Importantly, leading vehicle markets such as the United States, China, and Germany lack a binding, long-term commitment toward a full transition away from ICE vehicles. In the United States, the Zero-Emission Vehicles Act that sets a zero-emission vehicle sales target by 2040 has not been passed. And in China, although the relevant regulatory agency started researching an ICE ban in 2017, there have been no official targets announced by the central government. That said, China is already quite far along in terms of electrifying its bus fleet. Already the world’s largest electric vehicle market, China’s new bus sales were 96% electric in 2019, and that was without having announced any national targets on electric bus shares. In the case of Germany, by becoming a member of IZEVA, the country has implicitly agreed to phase out combustion engine vehicles by 2050 at the latest; however, this commitment is not yet reflected in the national Climate Protection Plan. Nonetheless, California’s commitment has been a catalyst for new political discussions in Germany about setting an official national phase-out target.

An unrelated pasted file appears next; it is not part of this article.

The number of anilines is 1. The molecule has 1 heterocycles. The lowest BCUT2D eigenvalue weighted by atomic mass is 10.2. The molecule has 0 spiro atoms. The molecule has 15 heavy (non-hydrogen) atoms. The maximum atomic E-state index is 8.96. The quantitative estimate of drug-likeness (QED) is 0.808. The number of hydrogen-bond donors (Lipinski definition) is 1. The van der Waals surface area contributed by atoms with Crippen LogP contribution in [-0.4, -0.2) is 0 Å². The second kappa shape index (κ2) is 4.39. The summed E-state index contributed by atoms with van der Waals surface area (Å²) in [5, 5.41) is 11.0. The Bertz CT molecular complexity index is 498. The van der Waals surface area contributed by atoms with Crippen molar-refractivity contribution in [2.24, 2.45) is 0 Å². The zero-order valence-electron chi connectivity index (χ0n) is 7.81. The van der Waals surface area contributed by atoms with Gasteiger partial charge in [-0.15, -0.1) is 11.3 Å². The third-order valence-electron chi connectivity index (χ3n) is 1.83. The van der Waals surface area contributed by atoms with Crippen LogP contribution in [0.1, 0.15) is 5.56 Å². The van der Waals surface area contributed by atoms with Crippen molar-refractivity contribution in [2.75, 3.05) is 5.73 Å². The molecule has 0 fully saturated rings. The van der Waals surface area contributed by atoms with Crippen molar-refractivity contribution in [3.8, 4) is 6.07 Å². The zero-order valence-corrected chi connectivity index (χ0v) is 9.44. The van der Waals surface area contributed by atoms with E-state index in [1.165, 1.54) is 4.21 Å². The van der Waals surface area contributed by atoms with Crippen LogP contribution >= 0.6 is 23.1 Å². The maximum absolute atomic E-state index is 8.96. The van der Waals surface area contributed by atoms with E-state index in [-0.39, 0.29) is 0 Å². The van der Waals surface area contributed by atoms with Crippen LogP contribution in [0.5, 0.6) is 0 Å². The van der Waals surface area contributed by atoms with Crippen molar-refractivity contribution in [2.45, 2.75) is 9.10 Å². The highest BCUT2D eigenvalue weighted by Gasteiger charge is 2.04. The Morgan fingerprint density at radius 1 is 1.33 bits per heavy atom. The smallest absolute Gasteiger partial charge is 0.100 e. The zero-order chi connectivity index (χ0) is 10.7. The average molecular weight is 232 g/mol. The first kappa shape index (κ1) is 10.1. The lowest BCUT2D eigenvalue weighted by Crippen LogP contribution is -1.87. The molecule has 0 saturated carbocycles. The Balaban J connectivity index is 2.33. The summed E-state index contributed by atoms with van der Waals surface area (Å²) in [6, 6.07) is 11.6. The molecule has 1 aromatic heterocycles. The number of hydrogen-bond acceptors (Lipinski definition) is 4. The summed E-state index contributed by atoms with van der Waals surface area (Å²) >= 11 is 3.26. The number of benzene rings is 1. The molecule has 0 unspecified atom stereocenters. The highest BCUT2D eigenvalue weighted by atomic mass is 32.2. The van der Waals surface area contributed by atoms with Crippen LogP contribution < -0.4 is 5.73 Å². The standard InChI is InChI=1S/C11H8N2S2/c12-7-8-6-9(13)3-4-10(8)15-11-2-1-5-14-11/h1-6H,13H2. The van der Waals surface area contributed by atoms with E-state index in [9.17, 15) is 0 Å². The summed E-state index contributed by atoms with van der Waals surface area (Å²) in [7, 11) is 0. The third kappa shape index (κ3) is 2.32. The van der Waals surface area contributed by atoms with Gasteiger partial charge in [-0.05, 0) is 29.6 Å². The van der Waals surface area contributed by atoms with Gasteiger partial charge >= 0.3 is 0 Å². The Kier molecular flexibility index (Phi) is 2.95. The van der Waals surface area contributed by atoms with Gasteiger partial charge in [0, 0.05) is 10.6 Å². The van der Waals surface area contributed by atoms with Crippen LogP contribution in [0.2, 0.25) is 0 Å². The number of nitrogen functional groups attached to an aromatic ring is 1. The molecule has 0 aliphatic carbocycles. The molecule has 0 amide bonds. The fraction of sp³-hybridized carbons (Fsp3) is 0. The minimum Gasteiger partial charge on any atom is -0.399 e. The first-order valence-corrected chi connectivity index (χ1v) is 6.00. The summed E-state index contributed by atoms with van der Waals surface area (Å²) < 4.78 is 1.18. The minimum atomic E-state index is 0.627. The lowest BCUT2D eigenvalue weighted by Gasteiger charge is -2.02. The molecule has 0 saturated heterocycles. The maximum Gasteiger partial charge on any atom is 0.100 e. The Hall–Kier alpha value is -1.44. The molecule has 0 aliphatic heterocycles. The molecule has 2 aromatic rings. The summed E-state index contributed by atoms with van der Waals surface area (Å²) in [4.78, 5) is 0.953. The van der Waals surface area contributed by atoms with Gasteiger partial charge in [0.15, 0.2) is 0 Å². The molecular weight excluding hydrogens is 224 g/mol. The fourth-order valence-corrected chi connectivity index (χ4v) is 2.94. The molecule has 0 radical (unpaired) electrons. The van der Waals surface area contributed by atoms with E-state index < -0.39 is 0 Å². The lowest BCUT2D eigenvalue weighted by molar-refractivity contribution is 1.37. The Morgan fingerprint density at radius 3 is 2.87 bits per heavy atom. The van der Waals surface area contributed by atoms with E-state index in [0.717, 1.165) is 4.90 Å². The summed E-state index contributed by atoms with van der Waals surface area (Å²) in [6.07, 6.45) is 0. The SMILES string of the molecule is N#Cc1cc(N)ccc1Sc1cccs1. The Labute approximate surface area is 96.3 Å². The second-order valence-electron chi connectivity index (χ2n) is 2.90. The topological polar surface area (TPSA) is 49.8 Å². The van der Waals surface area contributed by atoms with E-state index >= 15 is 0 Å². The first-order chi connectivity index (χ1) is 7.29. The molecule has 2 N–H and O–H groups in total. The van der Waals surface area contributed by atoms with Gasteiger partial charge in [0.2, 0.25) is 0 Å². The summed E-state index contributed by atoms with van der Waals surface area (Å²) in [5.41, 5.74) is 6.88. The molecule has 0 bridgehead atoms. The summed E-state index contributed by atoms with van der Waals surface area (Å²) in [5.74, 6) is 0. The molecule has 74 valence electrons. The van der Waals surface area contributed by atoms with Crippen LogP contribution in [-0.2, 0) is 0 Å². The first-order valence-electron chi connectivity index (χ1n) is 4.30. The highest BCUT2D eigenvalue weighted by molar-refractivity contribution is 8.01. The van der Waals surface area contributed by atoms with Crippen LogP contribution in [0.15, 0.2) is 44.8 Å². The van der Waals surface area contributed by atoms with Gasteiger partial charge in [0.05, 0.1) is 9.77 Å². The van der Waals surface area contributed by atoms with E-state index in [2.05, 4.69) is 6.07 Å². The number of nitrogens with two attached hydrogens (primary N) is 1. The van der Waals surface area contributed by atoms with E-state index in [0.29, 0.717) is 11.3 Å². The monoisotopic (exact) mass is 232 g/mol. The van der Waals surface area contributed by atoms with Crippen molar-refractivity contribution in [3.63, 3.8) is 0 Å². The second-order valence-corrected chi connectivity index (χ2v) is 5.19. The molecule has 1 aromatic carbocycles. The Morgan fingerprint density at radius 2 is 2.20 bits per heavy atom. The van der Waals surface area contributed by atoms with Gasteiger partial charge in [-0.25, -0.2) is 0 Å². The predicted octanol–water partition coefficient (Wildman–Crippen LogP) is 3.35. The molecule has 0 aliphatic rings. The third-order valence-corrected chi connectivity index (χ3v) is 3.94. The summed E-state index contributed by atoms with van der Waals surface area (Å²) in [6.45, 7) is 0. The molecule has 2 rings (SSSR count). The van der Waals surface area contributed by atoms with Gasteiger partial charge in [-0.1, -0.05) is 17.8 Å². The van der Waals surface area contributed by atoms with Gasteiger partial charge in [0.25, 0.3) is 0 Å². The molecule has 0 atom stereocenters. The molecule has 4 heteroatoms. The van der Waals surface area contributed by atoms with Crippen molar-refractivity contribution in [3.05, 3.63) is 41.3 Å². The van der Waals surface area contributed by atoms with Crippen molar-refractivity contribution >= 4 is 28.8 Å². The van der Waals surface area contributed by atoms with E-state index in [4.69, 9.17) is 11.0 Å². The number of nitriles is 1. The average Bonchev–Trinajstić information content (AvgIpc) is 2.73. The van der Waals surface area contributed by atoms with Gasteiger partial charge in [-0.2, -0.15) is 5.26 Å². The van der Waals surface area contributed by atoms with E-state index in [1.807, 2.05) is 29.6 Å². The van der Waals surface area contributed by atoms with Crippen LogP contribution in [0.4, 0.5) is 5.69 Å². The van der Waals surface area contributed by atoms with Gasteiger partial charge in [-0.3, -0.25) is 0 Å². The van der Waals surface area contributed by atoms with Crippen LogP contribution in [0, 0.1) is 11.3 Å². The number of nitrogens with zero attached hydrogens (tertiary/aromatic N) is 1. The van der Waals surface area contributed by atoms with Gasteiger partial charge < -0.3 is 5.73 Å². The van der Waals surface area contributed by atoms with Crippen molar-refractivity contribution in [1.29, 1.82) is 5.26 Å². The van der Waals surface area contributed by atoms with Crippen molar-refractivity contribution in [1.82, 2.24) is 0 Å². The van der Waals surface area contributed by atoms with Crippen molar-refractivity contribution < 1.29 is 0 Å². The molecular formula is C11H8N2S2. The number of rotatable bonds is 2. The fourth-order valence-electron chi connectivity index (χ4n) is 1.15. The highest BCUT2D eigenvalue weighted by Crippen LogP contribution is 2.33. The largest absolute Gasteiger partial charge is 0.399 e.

We emphasize that the phase-out commitments apply to the sale of new vehicles and not vehicles already on the road. Also, only British Columbia has adopted binding regulation, and most of the ICE vehicle phase-out targets do not include plug-in hybrid electric vehicles (PHEVs). Recent analysis found that PHEVs consume two-to-four times more fuel on average than is reflected in type-approval values.

Still, the recent announcements and commitments are an important signal. They seem to have brought new momentum to the discussions around ICE vehicle phase-out targets and making a full transition to zero-emission vehicles. Maybe these will bring a jolt to countries that have thus far been hesitant to commit to a defined phase-out target.

YearVehicle category*Target vehicle types* Policy document**
EUROPE
Norway2025Passenger cars, light commercial vehicles, urban usesNew vehicle sales 100% zero-emissionNational Transport Plan 2018–2029 (2017)
Netherlands2025Urban busesNew vehicle purchases 100% zero-emissionMission Zero (2019)
2030Passenger carsNew vehicle sales 100% zero-emission
Denmark2030Passenger carsNo new gasoline or diesel vehicle salesClimate and Air Plan (2018)
2035No new gasoline, diesel, or plug-in hybrid vehicle sales
Iceland2030Passenger carsNo new gasoline or diesel vehicle registrationsIceland’s Climate Action Plan for 2018–2030 (2018)
Ireland2030Passenger carsNo sales of new fossil fuel vehiclesClimate Action Plan 2019 (2019)
Slovenia2030Passenger cars, light commercial vehiclesNo new registrations of vehicles with CO2 emissions above 50 g/kmMarket Development Strategy for the Establishment of Adequate Alternative Fuel Infrastructure in the Transport Sector in the Republic of Slovenia (2017)